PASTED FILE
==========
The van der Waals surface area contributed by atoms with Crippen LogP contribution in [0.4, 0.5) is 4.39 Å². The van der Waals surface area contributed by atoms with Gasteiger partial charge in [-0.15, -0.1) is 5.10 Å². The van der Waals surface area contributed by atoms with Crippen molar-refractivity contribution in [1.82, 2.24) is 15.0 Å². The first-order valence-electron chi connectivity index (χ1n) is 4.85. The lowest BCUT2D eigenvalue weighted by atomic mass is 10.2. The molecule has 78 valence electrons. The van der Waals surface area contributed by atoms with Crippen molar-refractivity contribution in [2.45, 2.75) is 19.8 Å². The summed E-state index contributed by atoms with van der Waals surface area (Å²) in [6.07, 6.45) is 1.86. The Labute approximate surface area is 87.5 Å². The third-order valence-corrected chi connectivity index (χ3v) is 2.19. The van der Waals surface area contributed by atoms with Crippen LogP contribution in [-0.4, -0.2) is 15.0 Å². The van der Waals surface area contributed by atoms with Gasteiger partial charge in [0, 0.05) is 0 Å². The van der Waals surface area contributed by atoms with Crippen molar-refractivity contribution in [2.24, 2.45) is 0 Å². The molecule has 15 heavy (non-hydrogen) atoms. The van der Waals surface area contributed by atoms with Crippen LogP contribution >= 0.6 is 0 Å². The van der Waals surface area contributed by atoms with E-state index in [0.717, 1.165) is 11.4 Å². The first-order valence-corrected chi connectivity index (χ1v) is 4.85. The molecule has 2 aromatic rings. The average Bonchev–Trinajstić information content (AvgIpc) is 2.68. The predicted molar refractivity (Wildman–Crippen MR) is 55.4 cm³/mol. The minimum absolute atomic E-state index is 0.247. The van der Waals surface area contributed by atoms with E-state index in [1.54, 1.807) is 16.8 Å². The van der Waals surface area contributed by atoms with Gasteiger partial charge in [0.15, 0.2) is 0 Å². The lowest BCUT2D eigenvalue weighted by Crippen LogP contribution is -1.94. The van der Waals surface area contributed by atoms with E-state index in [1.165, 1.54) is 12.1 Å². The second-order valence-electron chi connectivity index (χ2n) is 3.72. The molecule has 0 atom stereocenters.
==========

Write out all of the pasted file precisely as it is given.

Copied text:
The van der Waals surface area contributed by atoms with Crippen LogP contribution in [0.4, 0.5) is 4.39 Å². The van der Waals surface area contributed by atoms with Gasteiger partial charge in [-0.15, -0.1) is 5.10 Å². The van der Waals surface area contributed by atoms with Crippen molar-refractivity contribution in [1.82, 2.24) is 15.0 Å². The first-order valence-electron chi connectivity index (χ1n) is 4.85. The lowest BCUT2D eigenvalue weighted by atomic mass is 10.2. The molecule has 78 valence electrons. The van der Waals surface area contributed by atoms with Crippen molar-refractivity contribution in [2.45, 2.75) is 19.8 Å². The summed E-state index contributed by atoms with van der Waals surface area (Å²) in [6.07, 6.45) is 1.86. The Labute approximate surface area is 87.5 Å². The third-order valence-corrected chi connectivity index (χ3v) is 2.19. The van der Waals surface area contributed by atoms with Crippen LogP contribution in [-0.4, -0.2) is 15.0 Å². The van der Waals surface area contributed by atoms with Gasteiger partial charge in [0, 0.05) is 0 Å². The van der Waals surface area contributed by atoms with Crippen molar-refractivity contribution in [2.24, 2.45) is 0 Å². The molecule has 15 heavy (non-hydrogen) atoms. The van der Waals surface area contributed by atoms with Crippen LogP contribution >= 0.6 is 0 Å². The van der Waals surface area contributed by atoms with E-state index in [0.717, 1.165) is 11.4 Å². The first-order valence-corrected chi connectivity index (χ1v) is 4.85. The molecule has 2 aromatic rings. The average Bonchev–Trinajstić information content (AvgIpc) is 2.68. The predicted molar refractivity (Wildman–Crippen MR) is 55.4 cm³/mol. The minimum absolute atomic E-state index is 0.247. The van der Waals surface area contributed by atoms with E-state index in [1.54, 1.807) is 16.8 Å². The van der Waals surface area contributed by atoms with Gasteiger partial charge in [0.15, 0.2) is 0 Å². The lowest BCUT2D eigenvalue weighted by Crippen LogP contribution is -1.94. The van der Waals surface area contributed by atoms with E-state index in [1.165, 1.54) is 12.1 Å². The second-order valence-electron chi connectivity index (χ2n) is 3.72. The molecule has 0 atom stereocenters.